Comprehensive Guide to Rubber Injection Molding

Injection molding has developed into one of the most efficient methods of producing molded rubber products. It is a repeatable process with low processing costs. Furthermore, it is a dependable and consistent manufacturing technique that aids in preserving product quality and aesthetic appeal.

Utilizing rubber for injection molding began in the mid-1960s after successfully modifying the plastics procedure. This process includes heating the rubber and applying more pressure per square inch of the cavity surface.

Since 1975, Jefferson Rubber Works has been a dependable source of superior and cost-effective rubber molded parts for high-volume consumers. We are equipped with cutting-edge technology to produce high-quality parts and components at rates far exceeding traditional molding equipment.

What Is Rubber Injection Molding?

Rubber injection molding is the process of converting uncured rubber into a manufactured product by injecting the raw material into a metal mold cavity. It delivers precision and speed, which are typically not found in other rubber manufacturing techniques. It is also an ideal production method for applications involving compounds with faster cure times.

Various types of rubbers are used in the injection molding process. The following are some of the most frequently utilized rubber materials in the manufacturing industry:

  • Natural rubber
  • Silicone
  • Nitrile
  • Fluorocarbon
  • Hydrogenated nitrile butadiene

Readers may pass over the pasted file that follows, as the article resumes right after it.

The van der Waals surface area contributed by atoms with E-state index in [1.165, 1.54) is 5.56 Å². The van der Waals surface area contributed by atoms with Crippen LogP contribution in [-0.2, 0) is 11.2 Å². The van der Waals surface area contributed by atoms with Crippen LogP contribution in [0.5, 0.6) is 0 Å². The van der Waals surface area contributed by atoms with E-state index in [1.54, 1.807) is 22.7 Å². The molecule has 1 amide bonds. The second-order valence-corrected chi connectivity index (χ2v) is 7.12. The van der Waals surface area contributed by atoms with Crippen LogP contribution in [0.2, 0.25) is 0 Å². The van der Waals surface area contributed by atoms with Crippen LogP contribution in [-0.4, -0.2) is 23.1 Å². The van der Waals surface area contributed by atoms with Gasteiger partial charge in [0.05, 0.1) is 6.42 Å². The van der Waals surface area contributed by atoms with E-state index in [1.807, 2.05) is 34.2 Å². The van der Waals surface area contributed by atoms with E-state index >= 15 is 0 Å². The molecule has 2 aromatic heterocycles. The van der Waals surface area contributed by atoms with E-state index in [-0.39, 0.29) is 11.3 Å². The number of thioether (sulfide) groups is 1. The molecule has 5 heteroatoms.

• Neoprene
  • EPDM
  • Fluorosilicone
  • Butyl
  • Styrene-butadiene
  • Urethane

How Does Rubber Injection Molding Work?

The injection molding process is commonly used when it is necessary to produce a final product with tight tolerances and exceptional accuracy and precision. First, the rubber material is heated to form a semi -liquid, which is then made to flow more easily and quickly into the mold cavity during the injection process. The preheating process shortens the curing time, enabling higher curing temperatures. Then, the rubber is supplied to the mold via a barrel and nozzle components that generate constant flow.

After passing through a series of runners and sprues, the rubber enters the cavity through a gate. Then, the liquified rubber fills the mold cavity before processing very tightly against the mold’s walls to form the required shape.

Benefits of Rubber Injection Molding

Here are some of the advantages of this process in various industries and applications:


The rubber injection molding process enables manufacturers to create products previously made with other materials. Furthermore, it is an automated process where machines and robotics carry out most of the work that a human operator can manage and supervise. Automation also helps to lower production costs, as the overheads are significantly reduced.

Reduced Waste

Some machines contain sensor nodes, stopping production if one or more parts are molded incorrectly.

Precise Parts and Components

Rubber injection molding is a quick and effective process for producing many identical parts with minimal finishing and high precision. It also enables manufacturers to accurately create intricately shaped parts and components.

Faster Production

The rubber injection molding process has the advantage of allowing manufacturers to produce large volumes of parts rapidly. As a result, it is unnecessary to constantly switch between molds or add more substances, particularly when working on a large volume requirement.

Lower Flash Levels

Flash is a thin strip of rubber that forms on the parting line between mold halves during the molding process. Trimming flashes with rubber injection molding is unnecessary because they do not form from the clamping force. Instead, the force keeps the mold tightly secured during the cycle, maintaining precise tolerances and lower levels of flash. Furthermore, there is lesser variation across the part’s split line because the process does not rely as heavily on overfilling the mold to produce good parts.

Types of Rubber Injection Molding Processes

Engineers and molding experts have been able to use and modify rubber with greater precision over the years, resulting in the following types of rubber injection molding processes: